Although applicants may find work with a master’s degree, some types of psychologists require a doctoral degree. Psychologists with a doctoral degree typically see better career opportunities and earn better wages. Here are the average yearly salaries nationwide for a few different types of psychologists as well as the lowest and highest wages these professionals earn across the nation according to a May 2020 wage report by the BLS.
|Types of Psychologists||Wages|
|Clinical, Counseling, and School Psychologists||$46,410 to $138,550 with the average wage $79,820|
|Industrial-Organizational Psychologists||$57,440 to $192,800 with the average wage $96,270|
|Psychologists in all other categories||$44,500 to $133,470 with the average wages of $105,780|
|Psychology Teachers||$41,480 to $155,800 with an average wage of $78,180|
The wages psychologists earn vary by not just your degree level but also your experience, your employer and the location where you work. Of these factors, location plays a big part in wage determination. Wages can vary substantially from one state to another.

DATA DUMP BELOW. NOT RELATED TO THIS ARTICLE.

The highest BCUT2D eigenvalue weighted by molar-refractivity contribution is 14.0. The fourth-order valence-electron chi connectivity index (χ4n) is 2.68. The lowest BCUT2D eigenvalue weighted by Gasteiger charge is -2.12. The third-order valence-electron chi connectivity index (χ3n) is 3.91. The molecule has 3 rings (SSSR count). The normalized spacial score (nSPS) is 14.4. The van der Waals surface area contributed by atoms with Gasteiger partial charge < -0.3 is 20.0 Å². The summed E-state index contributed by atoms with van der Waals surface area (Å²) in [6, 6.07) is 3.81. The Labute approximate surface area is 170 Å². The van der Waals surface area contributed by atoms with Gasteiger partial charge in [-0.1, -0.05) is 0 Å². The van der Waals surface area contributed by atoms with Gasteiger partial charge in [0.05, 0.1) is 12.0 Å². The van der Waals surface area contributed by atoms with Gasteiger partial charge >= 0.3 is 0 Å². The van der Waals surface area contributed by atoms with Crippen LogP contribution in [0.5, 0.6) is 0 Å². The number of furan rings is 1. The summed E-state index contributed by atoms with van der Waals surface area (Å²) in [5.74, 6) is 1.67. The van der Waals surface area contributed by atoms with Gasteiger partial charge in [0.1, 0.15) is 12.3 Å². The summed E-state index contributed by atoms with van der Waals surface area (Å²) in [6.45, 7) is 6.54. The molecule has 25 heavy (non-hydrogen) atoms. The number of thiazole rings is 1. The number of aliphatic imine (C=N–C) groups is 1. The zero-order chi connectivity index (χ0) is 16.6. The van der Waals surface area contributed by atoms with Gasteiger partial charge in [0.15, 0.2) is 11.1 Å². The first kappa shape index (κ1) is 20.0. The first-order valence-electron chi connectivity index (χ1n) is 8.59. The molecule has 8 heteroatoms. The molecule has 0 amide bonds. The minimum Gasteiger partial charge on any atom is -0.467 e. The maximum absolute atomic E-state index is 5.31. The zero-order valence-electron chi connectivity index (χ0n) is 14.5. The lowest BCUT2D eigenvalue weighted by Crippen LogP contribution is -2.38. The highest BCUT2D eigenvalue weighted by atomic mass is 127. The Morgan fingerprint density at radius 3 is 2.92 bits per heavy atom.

Highest and Lowest Wages by Location
- Clinical, Counseling and School Psychologists earn the highest wages in California where the wages were $115,830. These professionals earned the lowest wage of $55,000 in West Virginia.
- Industrial-Organizational Psychologists earned the highest wages in California where the wages were $ 119,100. I/O psychologists working in Texas earned the lowest wages of $59,160.
- Psychologists, all other, earned the highest wages in California where the average wages were $124,910. These same psychologists in West Virginia earned the lowest wage of $37,430.
- Psychology teachers earn the highest wages in California where the average mean wages were $121,110. Psychology teachers in Oklahoma earned the lowest wage of $56,080.
Earning a terminal degree in the field of psychology is the ultimate reward for years of education and training.